Muscular strength is the maximum amount of force that can be produced by a muscle/muscle-group, often measured via 1-rep-max (1RM). Furthermore, strength has the most functional carryover to other components of fitness; which makes knowing how to train for it of high importance.
Interrelationships of strength and overall fitness
Among the merits of strength is that it's enhancement improves overall fitness; whereas training other components of fitness tend to benefit strength far less.
There are 5 universally recognized components of fitness. Those components are cardiovascular endurance, flexibility, body-composition, muscular endurance, and strength. Strength training enhances performance association with all fitness components while the reciprocal is less true.
Cardiovascular endurance is enhanced by increased strength in that it increases load capacity of the muscles powered by the cardiovascular system. In other words, increased strength doesn't necessarily allow you to run longer unloaded, but allows you to carry a heavier backpack on your run.
In the other direction, however, cardiovascular training actually can compromise strength. Cardiovascular exercise trains the neuromuscular system to ration force to get more miles per calorie. This results in the nerves connecting to fewer muscle fibers and using energy slower; which is like a car running on fewer cylinders resulting in less torque. So cardio just benefits cardio.
On the flexibility front, increased strength at any joint angle allows for greater ability to venture to and beyond said angle. Flexibility training alone, however, results in joints venturing into positions of weakness making the body more vulnerable to injury.
Functional muscular endurance is the ability to repeat/maintain sufficient muscular force for a functional duration (minutes not hours! ). Note, however, that, for muscular endurance to be functional, it must be of a sufficient force level. For example, having infinite endurance lifting/suspending a feather is of little value; whereas the ability to military press 200lbs just once can be of immense value for lifting/holding a heavy sheet of drywall above the head.
As such, muscular endurance is complimented by strength the same way cardio endurance is. Increased strength allows for a higher level of repeatable/sustainable of force. Muscular endurance training, however, can elicit neuromuscular adaptations less conducive to force.
Training for increased muscular strength helps maintain/increase muscle-mass which supports good body composition. Efforts to improve body composition outside strength training (hypo-caloric diets, aerobics etc) deplete strength and muscle mass.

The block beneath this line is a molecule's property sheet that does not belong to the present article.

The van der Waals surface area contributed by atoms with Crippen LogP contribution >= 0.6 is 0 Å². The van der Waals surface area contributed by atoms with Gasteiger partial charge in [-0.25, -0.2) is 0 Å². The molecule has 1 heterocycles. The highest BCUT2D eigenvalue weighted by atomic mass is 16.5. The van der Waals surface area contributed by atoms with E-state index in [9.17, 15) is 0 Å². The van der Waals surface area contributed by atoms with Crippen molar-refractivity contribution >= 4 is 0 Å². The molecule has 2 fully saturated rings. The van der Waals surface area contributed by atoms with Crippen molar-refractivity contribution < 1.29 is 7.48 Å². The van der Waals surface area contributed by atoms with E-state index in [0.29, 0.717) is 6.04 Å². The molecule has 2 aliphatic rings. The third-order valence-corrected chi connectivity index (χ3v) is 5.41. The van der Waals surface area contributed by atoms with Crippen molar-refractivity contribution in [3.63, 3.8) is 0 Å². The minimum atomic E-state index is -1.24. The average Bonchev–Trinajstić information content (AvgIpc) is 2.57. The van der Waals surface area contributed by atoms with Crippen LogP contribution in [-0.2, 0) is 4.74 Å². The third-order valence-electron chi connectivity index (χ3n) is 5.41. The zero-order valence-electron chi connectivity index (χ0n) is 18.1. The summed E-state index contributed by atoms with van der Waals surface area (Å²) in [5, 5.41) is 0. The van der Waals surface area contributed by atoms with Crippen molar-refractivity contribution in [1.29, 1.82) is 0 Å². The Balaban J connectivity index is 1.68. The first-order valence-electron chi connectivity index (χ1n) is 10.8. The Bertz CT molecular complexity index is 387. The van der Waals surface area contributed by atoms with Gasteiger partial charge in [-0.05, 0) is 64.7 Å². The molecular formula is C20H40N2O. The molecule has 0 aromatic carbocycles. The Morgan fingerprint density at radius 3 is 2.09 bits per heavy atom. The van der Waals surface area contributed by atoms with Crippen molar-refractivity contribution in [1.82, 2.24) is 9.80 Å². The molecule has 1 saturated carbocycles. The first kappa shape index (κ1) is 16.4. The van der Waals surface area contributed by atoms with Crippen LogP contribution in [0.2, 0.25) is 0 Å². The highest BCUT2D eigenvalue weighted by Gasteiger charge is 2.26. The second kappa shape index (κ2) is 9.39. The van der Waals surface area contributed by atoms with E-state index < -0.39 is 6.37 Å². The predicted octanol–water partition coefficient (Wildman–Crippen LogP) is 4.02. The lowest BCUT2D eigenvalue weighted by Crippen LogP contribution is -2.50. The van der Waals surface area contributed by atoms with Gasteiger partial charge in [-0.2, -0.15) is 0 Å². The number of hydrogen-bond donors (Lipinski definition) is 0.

Training for muscular strength
As far as muscular strength training is concerned, few gym-rats understand how to do it. What you commonly see is people either repping complaisantly and/or forcing reps well beyond fatigue. What you rarely see is focused effort to challenge muscles to produce maximum force; which entails forceful reps and minimum fatigue.
And, despite the fact that high volume/fatigue methods can increase strength very intermittently, such methods often incline adaptations that reduce muscular force. To gain strength at any experience level, training must challenge the muscles in a way that can only be met by adaptations conducive to strength.
How exercise challenges the body
Exercise challenges the body in many ways. Among those ways can be energetic and/or structural. Energetic challenges place demands on fuel storage and expenditure rate. Structural challenges place demands on the integrity/function of tissues (muscles, bones, ligaments, nerves etc).
Challenges to muscular strength include increased energy-expenditure-rate and greater structural capacity for tension/force. Increased energy-expenditure rate is met energetically via increased fast-energy-reserves as well as the ability to break it down. Structurally, increased expenditure rate is met by increased nerve innervation of muscles. Greater tension-capacity is met structurally via stronger tissues (muscles, bones, ligaments etc).
Counter to muscular strength are challenges to prolong work. Like changes to improve gas mileage the body responds via downsized expenditure rate and tension production. Energetically, adaptations to less-force/more-fatigue include increased storage of slow-energy with decreases in fast-energy capacity. Structurally, less-force/more-fatigue adaptations include neural/muscuoloskeletal changes that result in less force/torque.
How and how not to challenge strength
To demand greater expenditure rate and force capacity of muscles, contract muscles as fast and forcefully as possible. Lifting sufficiently heavy as fast as possible is the way to do this. For muscles to lift heavy weight faster, energy has to be expended faster and/or the involved structures have to become more capable of transmitting/tolerating force.
Challenging muscles to lift/suspend weights longer. runs the risk or eliciting strength-sapping adaptations. While prolonging sets can cause protein-damage-induced growth, adaptations that lessen rep-force can result. Adaptations like less nerve innervation and less fast-energy chemistry. Such changes are similar to those made to a car to increase gas-mileage (less torque, slower fuel delivery etc).
So next time you're contemplating how to spend your limited training time, consider the vast benefits of muscular strength. Furthermore make sure your training is truly challenging muscular strength!